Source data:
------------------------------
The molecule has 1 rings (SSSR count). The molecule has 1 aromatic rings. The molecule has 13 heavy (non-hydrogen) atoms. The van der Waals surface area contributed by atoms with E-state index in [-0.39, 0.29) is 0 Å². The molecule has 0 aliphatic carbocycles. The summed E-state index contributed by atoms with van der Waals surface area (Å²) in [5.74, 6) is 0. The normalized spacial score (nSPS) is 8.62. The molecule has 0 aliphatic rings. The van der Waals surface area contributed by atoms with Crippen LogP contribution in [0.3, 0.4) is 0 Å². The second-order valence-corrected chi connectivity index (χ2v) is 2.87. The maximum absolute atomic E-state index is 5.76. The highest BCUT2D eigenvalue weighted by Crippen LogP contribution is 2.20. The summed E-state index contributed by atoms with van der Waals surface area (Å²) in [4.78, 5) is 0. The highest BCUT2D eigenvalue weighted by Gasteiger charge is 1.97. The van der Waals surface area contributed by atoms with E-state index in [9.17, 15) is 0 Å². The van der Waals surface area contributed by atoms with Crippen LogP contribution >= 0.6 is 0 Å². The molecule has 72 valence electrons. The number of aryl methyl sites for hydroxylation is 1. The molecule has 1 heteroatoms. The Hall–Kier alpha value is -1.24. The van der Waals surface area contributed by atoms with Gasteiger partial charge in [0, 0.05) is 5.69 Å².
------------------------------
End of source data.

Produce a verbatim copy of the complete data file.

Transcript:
The molecule has 1 rings (SSSR count). The molecule has 1 aromatic rings. The molecule has 13 heavy (non-hydrogen) atoms. The van der Waals surface area contributed by atoms with E-state index in [-0.39, 0.29) is 0 Å². The molecule has 0 aliphatic carbocycles. The summed E-state index contributed by atoms with van der Waals surface area (Å²) in [5.74, 6) is 0. The normalized spacial score (nSPS) is 8.62. The molecule has 0 aliphatic rings. The van der Waals surface area contributed by atoms with Crippen LogP contribution in [0.3, 0.4) is 0 Å². The second-order valence-corrected chi connectivity index (χ2v) is 2.87. The maximum absolute atomic E-state index is 5.76. The highest BCUT2D eigenvalue weighted by Crippen LogP contribution is 2.20. The summed E-state index contributed by atoms with van der Waals surface area (Å²) in [4.78, 5) is 0. The highest BCUT2D eigenvalue weighted by Gasteiger charge is 1.97. The van der Waals surface area contributed by atoms with E-state index in [9.17, 15) is 0 Å². The van der Waals surface area contributed by atoms with Crippen LogP contribution >= 0.6 is 0 Å². The molecule has 72 valence electrons. The number of aryl methyl sites for hydroxylation is 1. The molecule has 1 heteroatoms. The Hall–Kier alpha value is -1.24. The van der Waals surface area contributed by atoms with Gasteiger partial charge in [0, 0.05) is 5.69 Å².